particles and connections (General)

by David Turell @, Saturday, February 11, 2017, 14:55 (373 days ago) @ dhw
edited by David Turell, Saturday, February 11, 2017, 15:16

Dhw's question: "How do you interact with part of yourself and yet not be present? (“All that IS is God’s creation and a part of him.”)". Lets look at Musser's new article:

"In 2012, Jay Olson and Timothy Ralph, both physicists at the University of Queensland in Australia, laid out a procedure to encrypt data so that it can be decrypted only at a specific moment in the future. Their scheme exploits quantum entanglement, a phenomenon in which particles or points in a field, such as the electromagnetic field, shed their separate identities and assume a shared existence, their properties becoming correlated with one another’s. Normally physicists think of these correlations as spanning space, linking far-flung locations in a phenomenon that Albert Einstein famously described as “spooky action at a distance.” But a growing body of research is investigating how these correlations can span time as well. What happens now can be correlated with what happens later, in ways that elude a simple mechanistic explanation. In effect, you can have spooky action at a delay.

"These correlations seriously mess with our intuitions about time and space. Not only can two events be correlated, linking the earlier one to the later one, but two events can become correlated such that it becomes impossible to say which is earlier and which is later. Each of these events is the cause of the other, as if each were the first to occur.


"To understand entanglement in time, it helps to first understand entanglement in space, as the two are closely related. In the spatial version of a classic entanglement experiment, two particles, such as photons, are prepared in a shared quantum state, then sent flying in different directions.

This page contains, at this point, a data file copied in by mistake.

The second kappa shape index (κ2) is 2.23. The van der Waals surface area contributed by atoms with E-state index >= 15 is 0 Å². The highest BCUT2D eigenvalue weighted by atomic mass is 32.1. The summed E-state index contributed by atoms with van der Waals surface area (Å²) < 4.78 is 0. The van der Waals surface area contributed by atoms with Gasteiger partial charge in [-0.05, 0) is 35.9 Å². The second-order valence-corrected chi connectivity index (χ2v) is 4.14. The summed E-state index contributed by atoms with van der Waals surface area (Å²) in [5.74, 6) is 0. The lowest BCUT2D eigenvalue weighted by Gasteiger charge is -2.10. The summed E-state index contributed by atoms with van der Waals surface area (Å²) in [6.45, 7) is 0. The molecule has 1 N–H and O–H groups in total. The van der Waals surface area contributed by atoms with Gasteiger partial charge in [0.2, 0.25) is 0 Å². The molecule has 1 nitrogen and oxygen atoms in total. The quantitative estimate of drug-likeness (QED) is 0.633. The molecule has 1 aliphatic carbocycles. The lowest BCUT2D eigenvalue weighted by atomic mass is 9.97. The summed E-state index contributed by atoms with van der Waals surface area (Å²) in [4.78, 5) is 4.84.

"as though Alice’s particle knew what happened to Bob’s, and vice versa. This is true even when nothing connects the particles — no force, wave or carrier pigeon. The correlation appears to violate “locality,” the rule that states that effects have causes, and chains of cause and effect must be unbroken in space and time.

"In the temporal case, though, the mystery is subtler, involving just a single polarized photon. Alice measures it, and then Bob remeasures it. Distance in space is replaced by an interval of time. The probability of their seeing the same outcome varies with the angle between the polarizers; in fact, it varies in just the same way as in the spatial case. On one level, this does not seem to be strange. Of course what we do first affects what happens next. Of course a particle can communicate with its future self.


"The obvious explanation for this result would be if the photon stores both bits and releases one based on Bob’s choice. But if that were the case, you’d expect Bob to be able to obtain information about both bits — to measure both of them or at least some characteristic of both, such as whether they are the same or different. But he can’t. No experiment, even in principle, can get at both bits — a restriction known as the Holevo bound. “Quantum systems seem to have more memory, but you can’t actually access it,” said Costantino Budroni.


"So the question of a particle’s supermemory remains a mystery. For now, if you ask why quantum particles produce the strong temporal correlations, physicists basically will answer: “Because.”


"Even a perfect vacuum, which is defined as the absence of particles, will still have quantum fields. And these fields are always vibrating. Space looks empty because the vibrations cancel each other out. And to do this, they must be entangled. The cancellation requires the full set of vibrations; a subset won’t necessarily cancel out. But a subset is all you ever see.


" In 1976 Bill Unruh, a theoretical physicist at the University of British Columbia, showed that the detection rate goes up if the detector is accelerating, since the detector loses sensitivity to the regions of space it is moving away from. Accelerate it very strongly and it will click like mad, and the particles it sees will be entangled with particles that remain beyond its view.

"In 2011 Olson and Ralph showed that much the same thing happens if the detector can be made to accelerate through time....the particles it picks up will be entangled with particles in a hidden region of time — namely, the future."

See the second chapter

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